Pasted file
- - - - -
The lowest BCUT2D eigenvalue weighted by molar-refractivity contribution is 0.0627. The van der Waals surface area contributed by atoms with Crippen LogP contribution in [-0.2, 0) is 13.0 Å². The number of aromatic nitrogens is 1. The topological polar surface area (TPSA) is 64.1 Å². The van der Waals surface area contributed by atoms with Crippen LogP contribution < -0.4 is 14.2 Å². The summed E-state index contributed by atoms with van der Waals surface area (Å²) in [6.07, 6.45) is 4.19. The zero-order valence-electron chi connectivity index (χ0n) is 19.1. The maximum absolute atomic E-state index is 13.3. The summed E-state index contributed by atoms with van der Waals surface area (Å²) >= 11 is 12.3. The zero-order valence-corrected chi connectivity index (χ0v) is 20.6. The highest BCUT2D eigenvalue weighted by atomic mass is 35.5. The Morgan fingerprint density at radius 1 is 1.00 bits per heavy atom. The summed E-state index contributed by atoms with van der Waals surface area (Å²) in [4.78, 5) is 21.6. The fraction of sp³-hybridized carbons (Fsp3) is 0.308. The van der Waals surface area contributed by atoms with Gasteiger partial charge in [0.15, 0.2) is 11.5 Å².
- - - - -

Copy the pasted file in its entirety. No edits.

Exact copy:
The lowest BCUT2D eigenvalue weighted by molar-refractivity contribution is 0.0627. The van der Waals surface area contributed by atoms with Crippen LogP contribution in [-0.2, 0) is 13.0 Å². The number of aromatic nitrogens is 1. The topological polar surface area (TPSA) is 64.1 Å². The van der Waals surface area contributed by atoms with Crippen LogP contribution < -0.4 is 14.2 Å². The summed E-state index contributed by atoms with van der Waals surface area (Å²) in [6.07, 6.45) is 4.19. The zero-order valence-electron chi connectivity index (χ0n) is 19.1. The maximum absolute atomic E-state index is 13.3. The summed E-state index contributed by atoms with van der Waals surface area (Å²) >= 11 is 12.3. The zero-order valence-corrected chi connectivity index (χ0v) is 20.6. The highest BCUT2D eigenvalue weighted by atomic mass is 35.5. The Morgan fingerprint density at radius 1 is 1.00 bits per heavy atom. The summed E-state index contributed by atoms with van der Waals surface area (Å²) in [4.78, 5) is 21.6. The fraction of sp³-hybridized carbons (Fsp3) is 0.308. The van der Waals surface area contributed by atoms with Gasteiger partial charge in [0.15, 0.2) is 11.5 Å².